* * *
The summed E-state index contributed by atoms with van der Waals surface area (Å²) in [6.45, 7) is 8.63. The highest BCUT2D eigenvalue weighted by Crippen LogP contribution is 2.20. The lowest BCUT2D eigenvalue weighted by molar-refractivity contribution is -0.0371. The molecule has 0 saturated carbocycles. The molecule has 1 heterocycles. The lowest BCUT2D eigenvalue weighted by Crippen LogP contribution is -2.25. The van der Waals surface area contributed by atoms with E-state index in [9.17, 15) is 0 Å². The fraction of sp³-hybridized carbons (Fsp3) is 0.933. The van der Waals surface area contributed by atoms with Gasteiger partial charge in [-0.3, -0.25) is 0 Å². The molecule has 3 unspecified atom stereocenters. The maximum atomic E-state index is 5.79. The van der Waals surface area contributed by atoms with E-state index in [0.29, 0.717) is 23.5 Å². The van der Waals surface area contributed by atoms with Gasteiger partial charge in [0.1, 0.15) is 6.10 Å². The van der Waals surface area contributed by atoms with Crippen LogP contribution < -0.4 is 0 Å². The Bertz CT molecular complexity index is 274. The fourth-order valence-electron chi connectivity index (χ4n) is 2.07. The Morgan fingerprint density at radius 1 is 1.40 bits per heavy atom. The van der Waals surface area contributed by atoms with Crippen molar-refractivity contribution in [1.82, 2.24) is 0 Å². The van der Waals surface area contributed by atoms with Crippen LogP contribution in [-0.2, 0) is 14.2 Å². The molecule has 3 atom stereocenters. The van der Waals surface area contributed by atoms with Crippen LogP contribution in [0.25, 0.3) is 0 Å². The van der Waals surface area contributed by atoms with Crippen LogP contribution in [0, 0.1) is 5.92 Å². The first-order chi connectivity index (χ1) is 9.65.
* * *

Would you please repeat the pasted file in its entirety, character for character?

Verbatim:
The summed E-state index contributed by atoms with van der Waals surface area (Å²) in [6.45, 7) is 8.63. The highest BCUT2D eigenvalue weighted by Crippen LogP contribution is 2.20. The lowest BCUT2D eigenvalue weighted by molar-refractivity contribution is -0.0371. The molecule has 0 saturated carbocycles. The molecule has 1 heterocycles. The lowest BCUT2D eigenvalue weighted by Crippen LogP contribution is -2.25. The van der Waals surface area contributed by atoms with E-state index in [9.17, 15) is 0 Å². The fraction of sp³-hybridized carbons (Fsp3) is 0.933. The van der Waals surface area contributed by atoms with Gasteiger partial charge in [-0.3, -0.25) is 0 Å². The molecule has 3 unspecified atom stereocenters. The maximum atomic E-state index is 5.79. The van der Waals surface area contributed by atoms with E-state index in [0.29, 0.717) is 23.5 Å². The van der Waals surface area contributed by atoms with Gasteiger partial charge in [0.1, 0.15) is 6.10 Å². The van der Waals surface area contributed by atoms with Crippen LogP contribution < -0.4 is 0 Å². The Bertz CT molecular complexity index is 274. The fourth-order valence-electron chi connectivity index (χ4n) is 2.07. The Morgan fingerprint density at radius 1 is 1.40 bits per heavy atom. The van der Waals surface area contributed by atoms with Crippen molar-refractivity contribution in [1.82, 2.24) is 0 Å². The van der Waals surface area contributed by atoms with Crippen LogP contribution in [-0.2, 0) is 14.2 Å². The molecule has 3 atom stereocenters. The van der Waals surface area contributed by atoms with Crippen LogP contribution in [0.25, 0.3) is 0 Å². The van der Waals surface area contributed by atoms with Crippen LogP contribution in [0, 0.1) is 5.92 Å². The first-order chi connectivity index (χ1) is 9.65.